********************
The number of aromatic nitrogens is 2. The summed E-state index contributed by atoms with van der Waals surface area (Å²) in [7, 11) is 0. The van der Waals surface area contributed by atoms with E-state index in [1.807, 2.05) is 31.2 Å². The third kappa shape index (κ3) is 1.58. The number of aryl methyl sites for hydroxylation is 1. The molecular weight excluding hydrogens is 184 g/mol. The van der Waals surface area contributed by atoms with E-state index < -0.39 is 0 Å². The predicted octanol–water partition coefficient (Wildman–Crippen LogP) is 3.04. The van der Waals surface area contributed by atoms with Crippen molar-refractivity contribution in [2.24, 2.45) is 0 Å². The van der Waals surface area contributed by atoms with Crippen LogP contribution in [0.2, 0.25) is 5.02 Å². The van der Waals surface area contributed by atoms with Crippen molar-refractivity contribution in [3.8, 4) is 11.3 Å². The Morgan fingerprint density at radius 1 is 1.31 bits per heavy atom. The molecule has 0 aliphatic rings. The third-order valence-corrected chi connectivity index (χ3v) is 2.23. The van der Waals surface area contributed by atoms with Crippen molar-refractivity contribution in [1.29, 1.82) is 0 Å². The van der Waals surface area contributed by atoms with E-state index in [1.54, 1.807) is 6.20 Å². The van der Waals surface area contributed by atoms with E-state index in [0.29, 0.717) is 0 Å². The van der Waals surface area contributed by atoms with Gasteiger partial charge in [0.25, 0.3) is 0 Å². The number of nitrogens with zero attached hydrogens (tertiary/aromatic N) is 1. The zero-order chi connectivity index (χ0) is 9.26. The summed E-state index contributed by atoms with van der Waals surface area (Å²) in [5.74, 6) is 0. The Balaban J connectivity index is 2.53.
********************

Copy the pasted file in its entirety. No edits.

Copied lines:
The number of aromatic nitrogens is 2. The summed E-state index contributed by atoms with van der Waals surface area (Å²) in [7, 11) is 0. The van der Waals surface area contributed by atoms with E-state index in [1.807, 2.05) is 31.2 Å². The third kappa shape index (κ3) is 1.58. The number of aryl methyl sites for hydroxylation is 1. The molecular weight excluding hydrogens is 184 g/mol. The van der Waals surface area contributed by atoms with E-state index < -0.39 is 0 Å². The predicted octanol–water partition coefficient (Wildman–Crippen LogP) is 3.04. The van der Waals surface area contributed by atoms with Crippen molar-refractivity contribution in [2.24, 2.45) is 0 Å². The van der Waals surface area contributed by atoms with Crippen LogP contribution in [0.2, 0.25) is 5.02 Å². The van der Waals surface area contributed by atoms with Crippen molar-refractivity contribution in [3.8, 4) is 11.3 Å². The Morgan fingerprint density at radius 1 is 1.31 bits per heavy atom. The molecule has 0 aliphatic rings. The third-order valence-corrected chi connectivity index (χ3v) is 2.23. The van der Waals surface area contributed by atoms with Crippen molar-refractivity contribution in [1.29, 1.82) is 0 Å². The van der Waals surface area contributed by atoms with E-state index in [1.54, 1.807) is 6.20 Å². The van der Waals surface area contributed by atoms with E-state index in [0.29, 0.717) is 0 Å². The van der Waals surface area contributed by atoms with Gasteiger partial charge in [0.25, 0.3) is 0 Å². The number of nitrogens with zero attached hydrogens (tertiary/aromatic N) is 1. The zero-order chi connectivity index (χ0) is 9.26. The summed E-state index contributed by atoms with van der Waals surface area (Å²) in [5.74, 6) is 0. The Balaban J connectivity index is 2.53.